Tony Mastroianni Review Collection

Actor's performance makes "Joe" special

Cleveland Press August 21, 1970

What makes "Joe" an important movie and not just another cheap imitative exploitation movie (which it sometimes is) is the actor who plays the title role.

Once in a while an actor comes along who does more than portray a character. He is the character. He lives it.

PETER BOYLE IS JOE and Joe is a slob. After a day at the factory he sits in a bar and between beer belches announces in his raw, unvarnished language exactly what he thinks. He gripes about blacks, hippies, social workers, liberals. They are all commie punks and pot smokers and other things unprintable.

"Forty-two per cent of the liberals are queer, and that's a fact," he confides. "Some Wallace people took a poll."

At home he gets the latest on TV soap opera characters from his wife. He is upset because his kid wants a motorcycle and he is filled with rage because a colored family moved in nearby. When matters get too much for him he heads for the basement and his gun collection.

At the other end of the economic spectrum is Compton (Dennis Patrick), a $60,000 a year advertising executive.

COMPTON HAS A DAUGHTER (Susan Sarandon) who is living with a junkie. The girl takes a bad trip on strong drugs, ends up in the hospital. Compton goes to her East Village room, meets the boy friend and in a rage kills him.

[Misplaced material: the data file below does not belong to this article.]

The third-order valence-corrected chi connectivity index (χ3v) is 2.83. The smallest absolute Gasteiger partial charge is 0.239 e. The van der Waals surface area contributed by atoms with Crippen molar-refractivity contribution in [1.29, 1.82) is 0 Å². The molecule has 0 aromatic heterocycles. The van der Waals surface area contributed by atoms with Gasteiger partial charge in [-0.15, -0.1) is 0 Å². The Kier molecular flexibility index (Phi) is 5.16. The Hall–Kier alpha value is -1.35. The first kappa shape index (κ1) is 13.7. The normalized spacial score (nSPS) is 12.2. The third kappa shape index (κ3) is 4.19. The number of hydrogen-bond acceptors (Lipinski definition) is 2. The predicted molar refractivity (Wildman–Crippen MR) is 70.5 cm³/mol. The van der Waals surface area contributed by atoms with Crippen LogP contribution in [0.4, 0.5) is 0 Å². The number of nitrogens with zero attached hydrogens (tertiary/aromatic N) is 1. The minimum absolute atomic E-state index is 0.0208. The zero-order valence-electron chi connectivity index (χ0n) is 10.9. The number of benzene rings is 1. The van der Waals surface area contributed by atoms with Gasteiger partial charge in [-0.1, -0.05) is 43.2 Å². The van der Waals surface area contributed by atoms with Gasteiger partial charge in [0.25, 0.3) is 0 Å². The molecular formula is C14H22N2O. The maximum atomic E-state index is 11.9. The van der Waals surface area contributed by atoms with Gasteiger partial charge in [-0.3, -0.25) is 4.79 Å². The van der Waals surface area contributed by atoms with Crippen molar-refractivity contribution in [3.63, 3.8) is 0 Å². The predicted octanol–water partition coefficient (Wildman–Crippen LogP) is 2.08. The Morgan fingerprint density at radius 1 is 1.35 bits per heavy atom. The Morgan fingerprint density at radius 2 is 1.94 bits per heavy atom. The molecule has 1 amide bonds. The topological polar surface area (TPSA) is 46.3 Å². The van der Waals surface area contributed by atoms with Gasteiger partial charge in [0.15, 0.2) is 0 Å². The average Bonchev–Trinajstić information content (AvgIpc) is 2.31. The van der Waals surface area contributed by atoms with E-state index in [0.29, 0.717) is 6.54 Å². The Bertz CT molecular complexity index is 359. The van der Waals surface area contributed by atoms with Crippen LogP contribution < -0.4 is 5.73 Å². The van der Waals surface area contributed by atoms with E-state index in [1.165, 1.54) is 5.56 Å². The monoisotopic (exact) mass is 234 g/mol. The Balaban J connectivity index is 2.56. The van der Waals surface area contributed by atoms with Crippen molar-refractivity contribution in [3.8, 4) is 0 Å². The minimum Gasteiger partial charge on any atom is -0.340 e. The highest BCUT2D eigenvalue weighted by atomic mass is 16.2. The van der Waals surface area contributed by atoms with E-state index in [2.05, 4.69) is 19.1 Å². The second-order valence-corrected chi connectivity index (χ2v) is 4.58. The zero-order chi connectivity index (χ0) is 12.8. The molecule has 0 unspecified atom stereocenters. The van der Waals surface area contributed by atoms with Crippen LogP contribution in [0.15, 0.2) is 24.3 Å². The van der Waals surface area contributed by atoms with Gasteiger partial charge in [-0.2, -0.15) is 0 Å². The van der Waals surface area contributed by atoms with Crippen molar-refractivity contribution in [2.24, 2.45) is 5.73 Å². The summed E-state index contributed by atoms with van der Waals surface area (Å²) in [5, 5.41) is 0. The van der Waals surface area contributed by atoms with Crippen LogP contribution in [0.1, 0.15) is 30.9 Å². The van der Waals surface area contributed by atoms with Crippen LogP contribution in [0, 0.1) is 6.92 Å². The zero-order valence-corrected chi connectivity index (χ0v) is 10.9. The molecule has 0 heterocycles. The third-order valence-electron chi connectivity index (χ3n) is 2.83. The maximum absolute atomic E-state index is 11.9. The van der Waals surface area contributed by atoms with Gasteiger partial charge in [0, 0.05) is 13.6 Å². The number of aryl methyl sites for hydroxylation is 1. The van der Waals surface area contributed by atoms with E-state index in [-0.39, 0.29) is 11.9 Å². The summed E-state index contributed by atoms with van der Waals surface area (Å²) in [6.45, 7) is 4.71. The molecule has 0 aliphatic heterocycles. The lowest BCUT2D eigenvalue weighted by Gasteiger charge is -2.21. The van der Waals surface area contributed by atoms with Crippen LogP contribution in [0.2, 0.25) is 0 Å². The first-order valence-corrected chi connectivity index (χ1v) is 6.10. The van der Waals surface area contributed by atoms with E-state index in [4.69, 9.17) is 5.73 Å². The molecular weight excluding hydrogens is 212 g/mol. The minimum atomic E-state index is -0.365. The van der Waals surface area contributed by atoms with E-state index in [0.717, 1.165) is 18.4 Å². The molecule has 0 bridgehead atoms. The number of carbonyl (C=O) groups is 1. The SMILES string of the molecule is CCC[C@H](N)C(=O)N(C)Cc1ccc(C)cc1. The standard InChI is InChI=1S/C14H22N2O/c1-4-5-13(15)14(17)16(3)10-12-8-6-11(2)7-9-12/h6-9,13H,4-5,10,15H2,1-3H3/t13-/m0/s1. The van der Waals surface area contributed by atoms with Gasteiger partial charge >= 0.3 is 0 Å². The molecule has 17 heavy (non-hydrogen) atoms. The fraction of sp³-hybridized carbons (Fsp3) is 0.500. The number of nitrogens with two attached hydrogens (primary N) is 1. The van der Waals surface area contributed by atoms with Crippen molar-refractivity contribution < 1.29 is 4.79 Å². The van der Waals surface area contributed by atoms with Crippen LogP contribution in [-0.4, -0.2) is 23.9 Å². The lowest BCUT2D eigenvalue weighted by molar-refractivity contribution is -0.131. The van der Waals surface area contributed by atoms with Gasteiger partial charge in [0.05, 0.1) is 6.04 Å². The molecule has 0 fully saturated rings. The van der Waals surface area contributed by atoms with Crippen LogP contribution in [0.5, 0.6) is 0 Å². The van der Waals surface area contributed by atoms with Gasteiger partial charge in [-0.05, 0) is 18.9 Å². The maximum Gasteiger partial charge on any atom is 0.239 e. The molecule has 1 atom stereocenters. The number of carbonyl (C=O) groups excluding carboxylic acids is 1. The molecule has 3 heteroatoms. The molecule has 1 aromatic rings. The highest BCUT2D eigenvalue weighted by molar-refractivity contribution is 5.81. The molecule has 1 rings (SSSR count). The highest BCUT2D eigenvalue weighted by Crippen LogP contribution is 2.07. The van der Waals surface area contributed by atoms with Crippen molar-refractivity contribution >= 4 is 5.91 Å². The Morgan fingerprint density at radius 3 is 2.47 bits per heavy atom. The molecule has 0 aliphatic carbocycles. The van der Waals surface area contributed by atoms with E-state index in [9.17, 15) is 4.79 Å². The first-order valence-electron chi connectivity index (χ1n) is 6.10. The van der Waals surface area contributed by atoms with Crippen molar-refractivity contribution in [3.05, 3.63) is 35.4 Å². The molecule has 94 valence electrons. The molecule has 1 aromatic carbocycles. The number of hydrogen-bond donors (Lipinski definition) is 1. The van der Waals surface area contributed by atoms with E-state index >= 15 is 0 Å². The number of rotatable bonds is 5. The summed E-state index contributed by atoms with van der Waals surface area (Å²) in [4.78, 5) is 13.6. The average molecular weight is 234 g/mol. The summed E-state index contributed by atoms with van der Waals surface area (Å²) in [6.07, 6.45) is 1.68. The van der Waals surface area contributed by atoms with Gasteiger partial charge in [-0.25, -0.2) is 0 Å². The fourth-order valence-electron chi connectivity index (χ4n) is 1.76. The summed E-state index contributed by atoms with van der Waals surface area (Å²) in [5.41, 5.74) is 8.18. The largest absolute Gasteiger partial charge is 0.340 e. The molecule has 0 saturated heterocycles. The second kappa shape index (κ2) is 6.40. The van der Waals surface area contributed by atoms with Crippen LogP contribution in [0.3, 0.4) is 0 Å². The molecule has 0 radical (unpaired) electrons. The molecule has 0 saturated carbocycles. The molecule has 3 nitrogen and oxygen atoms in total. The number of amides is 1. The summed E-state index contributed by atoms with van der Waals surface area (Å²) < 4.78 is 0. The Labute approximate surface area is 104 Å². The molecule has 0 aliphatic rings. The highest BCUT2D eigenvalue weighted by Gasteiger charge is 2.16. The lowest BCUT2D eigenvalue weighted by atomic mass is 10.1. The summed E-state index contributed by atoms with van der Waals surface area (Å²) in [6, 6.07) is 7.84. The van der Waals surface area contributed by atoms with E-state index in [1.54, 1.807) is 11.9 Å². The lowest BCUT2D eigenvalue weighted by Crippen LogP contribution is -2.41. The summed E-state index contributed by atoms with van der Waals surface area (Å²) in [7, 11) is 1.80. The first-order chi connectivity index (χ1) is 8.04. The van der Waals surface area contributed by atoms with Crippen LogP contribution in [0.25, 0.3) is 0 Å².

Wandering into a bar, he sits next to Joe, hears him shout how he'd like to kill anyone who sells drugs. "I just did," Compton mutters softly.

Within a day or so Joe has figured out the connection between Compton and stories about a murdered junkie. He looks up Compton, asks for a meeting but not to put the squeeze on him, but out of admiration.

"I talk about it. You did it," he says. It's a clear case of hero worship.

The script is by Norman Wexler, the recent Play House resident playwright. The story structure is crude, logic doesn't always prevail and most of the characters are caricature. But Wexler has an ear for speech

THIS IS ESPECIALLY TRUE in the case of Joe's dialog and at times it is difficult to determine if it is the original material or the actor that makes it sound right.

In the generation gap-drug-sex category of movies, "Joe" differs principally in that it is told from the older, reactionary viewpoint while making no case for it.

Some of the rationale for what happens is as manipulated as it was in "Easy Rider" or "Getting Straight."

It is a movie that falls easily into the purely exploitative, commercial type scenes. The two men, looking for the girl who has run away, end up in a hippie pad with a couple of nude girls. "This is an orgy, ain't it," asks Joe, pronouncing orgy with a hard "g."

THE ENDING IS A COMBINATION of conclusions out of "Bonnie and Clyde" and "Easy Rider." The blood bath climax has become so common that there must be a strong streak of sado-masochistic impulses in audiences.

But for all of its crudities; its raw, gutter language (and this picture can be very, very crude), "Joe" strikes a nerve and often strikes it honestly.

Joe is very real, an emerging man of the '70's, almost innocent in his simple savagery. But he is no simple man but a highly complex one - motivated by economics, envy, sexual frustration and perhaps even an honest longing for a simpler life.